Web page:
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Lipids and cardiovascular disease 

Lipids and cardiovascular disease
Lipids and cardiovascular disease

Dr Adie Viljoen

and Anthony Wierzbicki

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date: 23 January 2021

Atherosclerotic plaques were noted to contain waxy deposits (cholesterol) by Fallopius in 1575 and in 1914 Anitschkow showed that cholesterol feeding led to atherosclerosis in a rabbit. The results of early lipid- lowering trials such as the Coronary Drug Project (clofibrate; niacin; d-thyroxine and oestrogen), World Health Organization Clofibrate Trial, Lipid Research Clinics (cholestyramine), and Programme on Surgical Correction of Hyperlipidaemia (ileal bypass surgery) were unclear, with some therapies showing no benefit (d-thyroxine and oestrogen) and the rest giving reductions in cardiovascular disease (CVD) events but not total mortality within the trial period. In some cases, for instance with clofibrate, mortality increased. Later trials (e.g. Helsinki Heart Study) failed to clarify the situation. A cholesterol controversy arose stating that cholesterol reduction might reduce CVD but increase other causes of mortality. The identity of the LDL-receptor was clarified and a class of drugs designed to block the rate-limiting step in cholesterol synthesis (2-hydroxy-methyl-glutaryl (HMG)-CoA reductase inhibitors) and increase LDL clearance was discovered. It remained to determine what their effects were in clinical practice.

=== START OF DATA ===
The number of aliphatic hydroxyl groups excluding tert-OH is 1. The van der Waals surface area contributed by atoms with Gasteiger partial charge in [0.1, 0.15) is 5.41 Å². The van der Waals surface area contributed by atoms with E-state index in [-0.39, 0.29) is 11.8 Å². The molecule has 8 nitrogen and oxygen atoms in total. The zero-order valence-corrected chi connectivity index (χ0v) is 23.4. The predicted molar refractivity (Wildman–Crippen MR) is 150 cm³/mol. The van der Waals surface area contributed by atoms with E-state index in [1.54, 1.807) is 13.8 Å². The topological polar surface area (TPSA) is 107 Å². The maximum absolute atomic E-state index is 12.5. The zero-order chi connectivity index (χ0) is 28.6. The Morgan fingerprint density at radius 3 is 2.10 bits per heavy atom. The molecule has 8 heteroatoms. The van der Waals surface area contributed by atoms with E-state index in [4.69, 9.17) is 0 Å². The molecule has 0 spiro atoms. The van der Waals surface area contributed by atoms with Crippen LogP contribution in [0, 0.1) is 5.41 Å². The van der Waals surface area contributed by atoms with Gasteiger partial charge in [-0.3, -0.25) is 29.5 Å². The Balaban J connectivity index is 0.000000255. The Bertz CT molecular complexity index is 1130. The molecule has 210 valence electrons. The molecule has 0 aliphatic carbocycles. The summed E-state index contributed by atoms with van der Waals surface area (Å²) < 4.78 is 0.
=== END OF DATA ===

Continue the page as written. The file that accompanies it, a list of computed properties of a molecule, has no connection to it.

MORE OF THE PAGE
A landmark paper in this field should fundamentally influence medical practice by setting a new paradigm for diagnosis, treatment, or by defining audit standards for the effectiveness of diagnosis or treatment so that improvements in care can be introduced and managed equitably.

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